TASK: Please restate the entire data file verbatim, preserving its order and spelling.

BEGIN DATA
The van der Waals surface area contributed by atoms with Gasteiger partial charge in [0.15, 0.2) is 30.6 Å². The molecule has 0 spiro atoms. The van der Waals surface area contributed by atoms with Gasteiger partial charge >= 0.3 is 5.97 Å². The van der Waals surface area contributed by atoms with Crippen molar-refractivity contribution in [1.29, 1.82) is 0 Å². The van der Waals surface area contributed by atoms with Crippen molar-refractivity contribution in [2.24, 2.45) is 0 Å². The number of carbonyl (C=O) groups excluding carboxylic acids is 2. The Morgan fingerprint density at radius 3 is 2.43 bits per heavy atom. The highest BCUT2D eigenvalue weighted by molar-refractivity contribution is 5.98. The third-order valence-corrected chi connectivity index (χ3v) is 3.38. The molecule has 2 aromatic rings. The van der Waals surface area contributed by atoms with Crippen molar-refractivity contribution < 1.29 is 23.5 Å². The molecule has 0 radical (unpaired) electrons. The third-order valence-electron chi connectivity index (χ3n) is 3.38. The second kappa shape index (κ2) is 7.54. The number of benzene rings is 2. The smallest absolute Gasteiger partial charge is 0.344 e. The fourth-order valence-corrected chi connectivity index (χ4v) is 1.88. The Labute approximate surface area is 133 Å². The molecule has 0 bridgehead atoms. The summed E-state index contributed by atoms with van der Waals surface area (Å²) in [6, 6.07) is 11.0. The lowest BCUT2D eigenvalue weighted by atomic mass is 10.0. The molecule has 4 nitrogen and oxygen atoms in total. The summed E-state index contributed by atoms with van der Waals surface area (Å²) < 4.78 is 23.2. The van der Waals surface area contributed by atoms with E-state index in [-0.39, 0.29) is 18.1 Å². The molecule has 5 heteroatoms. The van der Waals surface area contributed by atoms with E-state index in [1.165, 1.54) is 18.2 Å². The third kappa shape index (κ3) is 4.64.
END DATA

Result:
The van der Waals surface area contributed by atoms with Gasteiger partial charge in [0.15, 0.2) is 30.6 Å². The molecule has 0 spiro atoms. The van der Waals surface area contributed by atoms with Gasteiger partial charge >= 0.3 is 5.97 Å². The van der Waals surface area contributed by atoms with Crippen molar-refractivity contribution in [1.29, 1.82) is 0 Å². The van der Waals surface area contributed by atoms with Crippen molar-refractivity contribution in [2.24, 2.45) is 0 Å². The number of carbonyl (C=O) groups excluding carboxylic acids is 2. The Morgan fingerprint density at radius 3 is 2.43 bits per heavy atom. The highest BCUT2D eigenvalue weighted by molar-refractivity contribution is 5.98. The third-order valence-corrected chi connectivity index (χ3v) is 3.38. The molecule has 2 aromatic rings. The van der Waals surface area contributed by atoms with Crippen molar-refractivity contribution < 1.29 is 23.5 Å². The molecule has 0 radical (unpaired) electrons. The third-order valence-electron chi connectivity index (χ3n) is 3.38. The second kappa shape index (κ2) is 7.54. The number of benzene rings is 2. The smallest absolute Gasteiger partial charge is 0.344 e. The fourth-order valence-corrected chi connectivity index (χ4v) is 1.88. The Labute approximate surface area is 133 Å². The molecule has 0 bridgehead atoms. The summed E-state index contributed by atoms with van der Waals surface area (Å²) in [6, 6.07) is 11.0. The lowest BCUT2D eigenvalue weighted by atomic mass is 10.0. The molecule has 4 nitrogen and oxygen atoms in total. The summed E-state index contributed by atoms with van der Waals surface area (Å²) < 4.78 is 23.2. The van der Waals surface area contributed by atoms with E-state index in [-0.39, 0.29) is 18.1 Å². The molecule has 5 heteroatoms. The van der Waals surface area contributed by atoms with E-state index in [1.165, 1.54) is 18.2 Å². The third kappa shape index (κ3) is 4.64.